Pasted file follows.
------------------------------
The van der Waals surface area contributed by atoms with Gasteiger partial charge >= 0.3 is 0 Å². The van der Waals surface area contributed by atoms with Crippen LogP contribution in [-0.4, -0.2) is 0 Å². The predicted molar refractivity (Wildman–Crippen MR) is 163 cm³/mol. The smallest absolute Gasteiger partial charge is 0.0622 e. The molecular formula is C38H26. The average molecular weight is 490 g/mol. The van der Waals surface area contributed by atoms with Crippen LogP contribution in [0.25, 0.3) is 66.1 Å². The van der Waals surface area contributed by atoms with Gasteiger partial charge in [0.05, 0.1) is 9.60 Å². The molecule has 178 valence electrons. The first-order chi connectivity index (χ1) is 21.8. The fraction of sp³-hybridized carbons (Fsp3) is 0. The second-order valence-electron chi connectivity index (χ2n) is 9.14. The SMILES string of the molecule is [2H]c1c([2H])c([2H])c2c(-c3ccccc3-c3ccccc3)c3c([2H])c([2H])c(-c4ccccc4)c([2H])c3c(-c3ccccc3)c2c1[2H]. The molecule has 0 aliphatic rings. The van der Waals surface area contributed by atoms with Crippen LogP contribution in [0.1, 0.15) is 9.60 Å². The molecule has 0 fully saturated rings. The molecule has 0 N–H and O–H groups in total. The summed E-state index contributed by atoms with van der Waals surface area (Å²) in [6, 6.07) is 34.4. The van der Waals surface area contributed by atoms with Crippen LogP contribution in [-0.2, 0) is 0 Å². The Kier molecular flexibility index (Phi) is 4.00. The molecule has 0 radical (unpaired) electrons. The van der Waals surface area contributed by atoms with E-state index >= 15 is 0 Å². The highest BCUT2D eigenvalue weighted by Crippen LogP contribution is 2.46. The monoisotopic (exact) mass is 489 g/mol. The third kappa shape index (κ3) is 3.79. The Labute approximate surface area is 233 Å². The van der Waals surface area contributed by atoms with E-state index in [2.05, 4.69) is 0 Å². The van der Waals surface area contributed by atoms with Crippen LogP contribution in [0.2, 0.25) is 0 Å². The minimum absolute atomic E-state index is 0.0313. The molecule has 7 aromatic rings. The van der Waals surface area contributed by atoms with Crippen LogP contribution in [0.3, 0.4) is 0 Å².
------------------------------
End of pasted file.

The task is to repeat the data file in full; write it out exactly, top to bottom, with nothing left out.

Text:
The van der Waals surface area contributed by atoms with Gasteiger partial charge >= 0.3 is 0 Å². The van der Waals surface area contributed by atoms with Crippen LogP contribution in [-0.4, -0.2) is 0 Å². The predicted molar refractivity (Wildman–Crippen MR) is 163 cm³/mol. The smallest absolute Gasteiger partial charge is 0.0622 e. The molecular formula is C38H26. The average molecular weight is 490 g/mol. The van der Waals surface area contributed by atoms with Crippen LogP contribution in [0.25, 0.3) is 66.1 Å². The van der Waals surface area contributed by atoms with Gasteiger partial charge in [0.05, 0.1) is 9.60 Å². The molecule has 178 valence electrons. The first-order chi connectivity index (χ1) is 21.8. The fraction of sp³-hybridized carbons (Fsp3) is 0. The second-order valence-electron chi connectivity index (χ2n) is 9.14. The SMILES string of the molecule is [2H]c1c([2H])c([2H])c2c(-c3ccccc3-c3ccccc3)c3c([2H])c([2H])c(-c4ccccc4)c([2H])c3c(-c3ccccc3)c2c1[2H]. The molecule has 0 aliphatic rings. The van der Waals surface area contributed by atoms with Crippen LogP contribution in [0.1, 0.15) is 9.60 Å². The molecule has 0 fully saturated rings. The molecule has 0 N–H and O–H groups in total. The summed E-state index contributed by atoms with van der Waals surface area (Å²) in [6, 6.07) is 34.4. The van der Waals surface area contributed by atoms with Crippen LogP contribution in [-0.2, 0) is 0 Å². The Kier molecular flexibility index (Phi) is 4.00. The molecule has 0 radical (unpaired) electrons. The van der Waals surface area contributed by atoms with E-state index >= 15 is 0 Å². The highest BCUT2D eigenvalue weighted by Crippen LogP contribution is 2.46. The monoisotopic (exact) mass is 489 g/mol. The third kappa shape index (κ3) is 3.79. The Labute approximate surface area is 233 Å². The van der Waals surface area contributed by atoms with E-state index in [2.05, 4.69) is 0 Å². The van der Waals surface area contributed by atoms with Crippen LogP contribution in [0.2, 0.25) is 0 Å². The minimum absolute atomic E-state index is 0.0313. The molecule has 7 aromatic rings. The van der Waals surface area contributed by atoms with Crippen LogP contribution in [0.3, 0.4) is 0 Å².